Alice Karle Art Appraiser
Fine & Decorative Art
Assemblage of Colored Panels
65 x 45 inches
Fair Market Appraisal
Margaret Kilgallen (1967‑2001) was an artist of the Mission School in the San Francisco Bay. She shared a studio with her husband, the artist Barry McGee. The work shown here is an assemblage of patinated copper and zinc colored painted panels with botanicals, hand-lettered graphics, and faces.
The twenty-five panels each measure approximately 13” x 9”. Each individual panel is a metal printers’ tray, presented bottom side up. These trays were used to hold lead relief type for printing, a method already largely archaic at the time this work was produced, accentuating a sense of connection to the past. An important work by the artist, the assemblage was exhibited in San Francisco in 1996 as part of a larger group of approximately 78 total panels. Margaret Kilgallen is represented in the collection of the San Francisco Museum of Modern Art.
She valued the rough and the hand made, and is most noted for her highly graphic works, especially of strong women. Kilgallen also painted letters and symbols, of which this assemblage is an example.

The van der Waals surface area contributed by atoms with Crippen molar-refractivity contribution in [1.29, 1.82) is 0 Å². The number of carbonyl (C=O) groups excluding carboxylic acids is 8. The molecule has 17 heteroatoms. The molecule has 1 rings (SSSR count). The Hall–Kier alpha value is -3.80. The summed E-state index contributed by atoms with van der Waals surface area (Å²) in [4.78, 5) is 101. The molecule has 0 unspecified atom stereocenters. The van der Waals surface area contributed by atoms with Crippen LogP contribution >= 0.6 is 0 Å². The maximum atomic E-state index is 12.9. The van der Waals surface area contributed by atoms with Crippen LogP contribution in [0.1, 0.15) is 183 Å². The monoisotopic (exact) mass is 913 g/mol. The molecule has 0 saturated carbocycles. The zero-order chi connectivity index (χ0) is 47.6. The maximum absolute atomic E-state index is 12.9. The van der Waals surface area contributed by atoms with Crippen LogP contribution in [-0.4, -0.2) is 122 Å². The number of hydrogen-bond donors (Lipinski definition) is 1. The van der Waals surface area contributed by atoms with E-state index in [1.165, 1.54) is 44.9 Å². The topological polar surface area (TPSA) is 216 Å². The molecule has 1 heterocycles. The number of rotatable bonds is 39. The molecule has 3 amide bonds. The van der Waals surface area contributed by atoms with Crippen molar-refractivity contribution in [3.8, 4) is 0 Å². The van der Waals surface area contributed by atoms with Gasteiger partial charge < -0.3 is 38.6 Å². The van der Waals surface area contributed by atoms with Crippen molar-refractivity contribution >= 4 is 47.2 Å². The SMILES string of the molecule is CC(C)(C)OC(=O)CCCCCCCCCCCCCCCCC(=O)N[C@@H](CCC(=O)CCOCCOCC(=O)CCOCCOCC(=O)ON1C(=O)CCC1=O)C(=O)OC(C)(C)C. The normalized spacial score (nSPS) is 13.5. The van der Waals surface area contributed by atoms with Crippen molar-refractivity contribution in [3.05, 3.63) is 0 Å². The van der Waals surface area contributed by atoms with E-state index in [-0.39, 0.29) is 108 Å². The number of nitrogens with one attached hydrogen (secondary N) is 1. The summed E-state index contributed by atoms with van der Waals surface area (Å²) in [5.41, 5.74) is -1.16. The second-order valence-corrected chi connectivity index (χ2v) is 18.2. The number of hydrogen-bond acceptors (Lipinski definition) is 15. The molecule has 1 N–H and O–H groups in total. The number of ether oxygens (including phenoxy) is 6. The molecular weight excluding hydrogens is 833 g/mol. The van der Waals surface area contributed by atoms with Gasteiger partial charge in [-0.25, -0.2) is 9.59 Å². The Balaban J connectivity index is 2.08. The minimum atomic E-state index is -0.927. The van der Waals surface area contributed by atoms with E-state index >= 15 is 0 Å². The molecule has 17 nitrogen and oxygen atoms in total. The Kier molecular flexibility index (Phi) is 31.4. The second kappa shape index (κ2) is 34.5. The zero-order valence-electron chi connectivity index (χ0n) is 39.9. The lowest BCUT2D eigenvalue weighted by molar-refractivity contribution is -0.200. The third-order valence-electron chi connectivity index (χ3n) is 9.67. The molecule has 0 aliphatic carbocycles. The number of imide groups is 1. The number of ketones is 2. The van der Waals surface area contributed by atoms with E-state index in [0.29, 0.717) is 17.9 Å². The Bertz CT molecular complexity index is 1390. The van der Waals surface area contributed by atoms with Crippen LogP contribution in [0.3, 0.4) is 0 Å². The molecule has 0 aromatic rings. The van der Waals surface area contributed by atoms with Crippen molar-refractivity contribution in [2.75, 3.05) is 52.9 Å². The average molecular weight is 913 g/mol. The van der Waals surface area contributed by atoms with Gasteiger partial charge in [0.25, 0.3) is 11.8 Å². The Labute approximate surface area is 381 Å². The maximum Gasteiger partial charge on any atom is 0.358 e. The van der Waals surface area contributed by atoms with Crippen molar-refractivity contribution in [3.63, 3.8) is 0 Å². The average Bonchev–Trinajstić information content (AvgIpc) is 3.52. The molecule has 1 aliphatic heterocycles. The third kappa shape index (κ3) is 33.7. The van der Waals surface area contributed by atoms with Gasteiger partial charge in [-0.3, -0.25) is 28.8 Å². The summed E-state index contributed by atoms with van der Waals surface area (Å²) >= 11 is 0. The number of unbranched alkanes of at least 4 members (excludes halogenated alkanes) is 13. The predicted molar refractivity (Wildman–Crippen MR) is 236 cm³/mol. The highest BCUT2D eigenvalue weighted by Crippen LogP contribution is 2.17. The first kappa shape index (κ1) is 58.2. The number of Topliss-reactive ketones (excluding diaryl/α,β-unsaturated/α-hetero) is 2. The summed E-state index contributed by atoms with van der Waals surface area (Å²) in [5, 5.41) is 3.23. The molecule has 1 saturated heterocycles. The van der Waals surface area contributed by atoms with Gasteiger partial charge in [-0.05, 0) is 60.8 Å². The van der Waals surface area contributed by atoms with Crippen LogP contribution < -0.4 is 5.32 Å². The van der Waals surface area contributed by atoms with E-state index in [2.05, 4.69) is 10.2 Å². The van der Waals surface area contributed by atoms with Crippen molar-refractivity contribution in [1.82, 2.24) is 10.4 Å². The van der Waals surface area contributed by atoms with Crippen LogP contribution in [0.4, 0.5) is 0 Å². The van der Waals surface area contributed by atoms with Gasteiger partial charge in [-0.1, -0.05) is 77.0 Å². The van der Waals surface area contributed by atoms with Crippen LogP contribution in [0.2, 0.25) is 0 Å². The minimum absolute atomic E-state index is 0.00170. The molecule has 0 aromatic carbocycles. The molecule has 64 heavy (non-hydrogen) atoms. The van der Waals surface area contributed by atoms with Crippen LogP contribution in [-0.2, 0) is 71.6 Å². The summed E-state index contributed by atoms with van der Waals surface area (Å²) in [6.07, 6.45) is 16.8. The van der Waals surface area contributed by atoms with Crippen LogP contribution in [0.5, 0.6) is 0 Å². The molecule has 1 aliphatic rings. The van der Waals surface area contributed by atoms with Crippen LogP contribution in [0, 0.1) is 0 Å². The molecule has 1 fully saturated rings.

Margaret Kilgallen began her career as a librarian. She was a printmaker and traditional letterpress printer, strongly drawn to language and typography as avenues of visual expression. The idea of language and images as expressions of a common artistic language first gained impetus as a movement with the Symbolists of the 19th century. Arthur Rimbaud’s and Paul Verlaine’s poetry, and Paul Gauguin’s paintings gave rise to the Symbolist Movement in literature, and in art to Les Nabis, of whom Maurice Denis, Pierre Bonnard, and Édouard Vuillard were prominent members.
The idea of the word, or letter, as an image in itself, equally as meaningful as an object, was further developed in a number of early 20th century art movements, the analytic cubism of Braque and Picasso, the Imagists and Vorticists led by the poet Ezra Pound and the artist Wyndham Lewis, and the manifestoes of the Italian and Russian Futurists. Margaret Kilgallen draws on this heritage, but she also had a strong connection to Folk Art, and her work is in a distinctly American voice.